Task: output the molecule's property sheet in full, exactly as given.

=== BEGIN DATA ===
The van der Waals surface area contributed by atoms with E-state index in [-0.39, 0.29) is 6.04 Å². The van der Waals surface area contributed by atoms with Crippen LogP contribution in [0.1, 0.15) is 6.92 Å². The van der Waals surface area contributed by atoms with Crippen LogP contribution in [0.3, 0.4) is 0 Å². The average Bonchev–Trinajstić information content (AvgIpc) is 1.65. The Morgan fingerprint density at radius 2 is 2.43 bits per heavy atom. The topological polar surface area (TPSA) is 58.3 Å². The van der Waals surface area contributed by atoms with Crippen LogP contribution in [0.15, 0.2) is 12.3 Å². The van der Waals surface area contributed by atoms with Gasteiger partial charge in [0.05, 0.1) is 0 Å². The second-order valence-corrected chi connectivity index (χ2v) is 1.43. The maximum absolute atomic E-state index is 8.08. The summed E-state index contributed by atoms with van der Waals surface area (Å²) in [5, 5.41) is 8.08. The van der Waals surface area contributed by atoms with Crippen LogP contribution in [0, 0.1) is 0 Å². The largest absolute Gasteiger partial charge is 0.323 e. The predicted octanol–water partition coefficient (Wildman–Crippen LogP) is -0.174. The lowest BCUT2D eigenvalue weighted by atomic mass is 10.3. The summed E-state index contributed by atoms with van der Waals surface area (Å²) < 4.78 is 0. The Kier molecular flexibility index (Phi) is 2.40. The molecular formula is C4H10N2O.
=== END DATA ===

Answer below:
The van der Waals surface area contributed by atoms with E-state index in [-0.39, 0.29) is 6.04 Å². The van der Waals surface area contributed by atoms with Crippen LogP contribution in [0.1, 0.15) is 6.92 Å². The van der Waals surface area contributed by atoms with Crippen LogP contribution in [0.3, 0.4) is 0 Å². The average Bonchev–Trinajstić information content (AvgIpc) is 1.65. The Morgan fingerprint density at radius 2 is 2.43 bits per heavy atom. The topological polar surface area (TPSA) is 58.3 Å². The van der Waals surface area contributed by atoms with Crippen LogP contribution in [0.15, 0.2) is 12.3 Å². The van der Waals surface area contributed by atoms with Gasteiger partial charge in [0.05, 0.1) is 0 Å². The second-order valence-corrected chi connectivity index (χ2v) is 1.43. The maximum absolute atomic E-state index is 8.08. The summed E-state index contributed by atoms with van der Waals surface area (Å²) in [5, 5.41) is 8.08. The van der Waals surface area contributed by atoms with Crippen LogP contribution in [0, 0.1) is 0 Å². The largest absolute Gasteiger partial charge is 0.323 e. The predicted octanol–water partition coefficient (Wildman–Crippen LogP) is -0.174. The lowest BCUT2D eigenvalue weighted by atomic mass is 10.3. The summed E-state index contributed by atoms with van der Waals surface area (Å²) < 4.78 is 0. The Kier molecular flexibility index (Phi) is 2.40. The molecular formula is C4H10N2O.